Qualtrics® is a cloud-based, data management platform that can be used to create, distribute and house online surveys. Qualtrics is a subscription-based platform and is used by a wide array of organizations and for a broad area of research topics. The platform is very user-friendly with several templates for survey layout and question design. And because of its widespread use, there are several tutorials available through the company and other online sources. Qualtrics allows users to customize their questionnaires to fit their style and goals.

All administration can occur from within the Qualtrics platform including sending and tracking the completion of the survey and sending out reminders. All data collected is accessible via default or customizable reports and through the direct download into several file formats such as Excel, SPSS, and text files. This platform offers many other features for survey researchers to use and to create increasingly complex survey research designs.


SurveyMonkey® offers a Pro and Unlimited service. The Pro service offers unlimited questions, a maximum of 1,000 respondents per month, and an expertly designed survey template for a very reasonable monthly fee. The Unlimited service provides unlimited questions and allows you to survey an unlimited number of respondents for a one-time fee.

Creating a questionnaire using SurveyMonkey® requires you to first create an account. You can create either a Basic account (free but very limited), a Professional account, or Pro services. You can write and manage the questionnaire after logging into your account. You can create a survey from scratch, use a template, or use a preexisting survey. You also can add questions and pages following the directions provided on the initial page. SurveyMonkey® also gives you have the option of choosing the types of questions, which range from multiple choice to descriptive text. After writing the questionnaire, SurveyMonkey® will email a link to the survey to the addresses you have provided. You can check the response status, delete respondents, export data, create custom charts, create filters, and analyze the data.


SurveyGold® is software that allows you to conduct online surveys, Smartphone surveys, paper surveys, and others. The software is reasonably priced. You may buy web-based surveys after your first year of use for a nominal annual fee. SurveyGold® offers an unlimited number of surveys with no restrictions on the number of questions and respondents; it also offers discounts to non-profit organizations.

After downloading Survey Gold® software, you must design the survey on your computer—either creating a survey from scratch or using a pre-made template depending on the subject of the survey. Unlike SurveyMonkey®, you need not be online to design your survey on SurveyGold®. Once the survey is ready, you can upload it by clicking a button on your SurveyGold® web page. After uploading, respondents can be directed to the web page where they can complete and submit the questionnaire. SurveyGold® will notify you daily as new responses arrive. You can download responses to your computer where you can easily analyze them using SurveyGold® software, or you can export your data to other data analysis applications such as SPSS or Excel.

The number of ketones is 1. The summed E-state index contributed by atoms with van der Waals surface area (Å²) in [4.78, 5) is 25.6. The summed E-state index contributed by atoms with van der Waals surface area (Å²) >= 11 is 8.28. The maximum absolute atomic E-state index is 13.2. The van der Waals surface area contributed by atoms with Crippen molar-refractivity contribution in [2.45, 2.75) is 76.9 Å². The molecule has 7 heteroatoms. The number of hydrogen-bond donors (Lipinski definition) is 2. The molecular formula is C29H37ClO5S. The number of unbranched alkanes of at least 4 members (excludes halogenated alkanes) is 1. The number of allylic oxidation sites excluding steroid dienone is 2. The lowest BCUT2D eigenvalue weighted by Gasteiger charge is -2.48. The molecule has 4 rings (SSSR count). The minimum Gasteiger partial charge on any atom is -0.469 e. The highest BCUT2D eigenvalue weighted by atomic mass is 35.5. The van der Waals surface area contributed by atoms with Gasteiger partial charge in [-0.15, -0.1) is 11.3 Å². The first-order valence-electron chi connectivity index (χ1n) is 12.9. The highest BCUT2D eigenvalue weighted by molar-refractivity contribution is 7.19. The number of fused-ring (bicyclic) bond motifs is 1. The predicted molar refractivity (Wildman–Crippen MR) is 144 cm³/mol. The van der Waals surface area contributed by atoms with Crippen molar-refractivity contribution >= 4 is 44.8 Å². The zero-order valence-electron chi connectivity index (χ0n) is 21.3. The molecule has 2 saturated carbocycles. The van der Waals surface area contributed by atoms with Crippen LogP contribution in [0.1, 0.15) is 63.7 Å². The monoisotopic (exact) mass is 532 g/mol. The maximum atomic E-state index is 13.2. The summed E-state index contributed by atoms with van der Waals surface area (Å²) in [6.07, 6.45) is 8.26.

Google Forms

Google Forms is free software that can be used to administer survey questionnaires. Unlike the other online survey providers, Google Forms does not have as many “bells and whistles” as the paid, subscription-based platforms, but it is user-friendly and can be utilized to create, distribute, and house survey questionnaires data safely and easily.

Intercept (and Face-to-Face) Surveys

Intercept surveys are a technique where you stop a representative sample of downtown patrons on the street or at their point of purchase and ask questions. Use an intercept survey if you want to collect specific consumer information from users of the downtown. The interviewer should briefly state how the survey will help the community, estimate how long the survey will take, and ask for participation. Provide respondents with a writing surface, a place to sit down, a place for packages, refreshments, and a shady spot in the summer. Allow them to share impressions of their entire shopping trip. The best intercept surveys have quality interviewers, often working in teams of two, using similar techniques.


  • Ability to target actual downtown users
  • Immediate (downtown experience is fresh in their mind)
  • Can target users by location, date, and time of day
  • Expressive (can observe/record body language)
  • Expensive if you pay interviewers, but cheapest with volunteer interviewers
  • Can ask complex questions and clarify and probe if needed
  • Interviewer can motivate respondents and tend to have the highest response rate


  • Expensive (if not utilizing volunteers)
  • More workers required
  • Time-consuming
  • Requires trained and professional interviewers
  • Misses nonusers
  • Interviewers may increase the likelihood of bias
  • Difficult to get a large sample

Business Visitations (and Face-to-Face) Surveys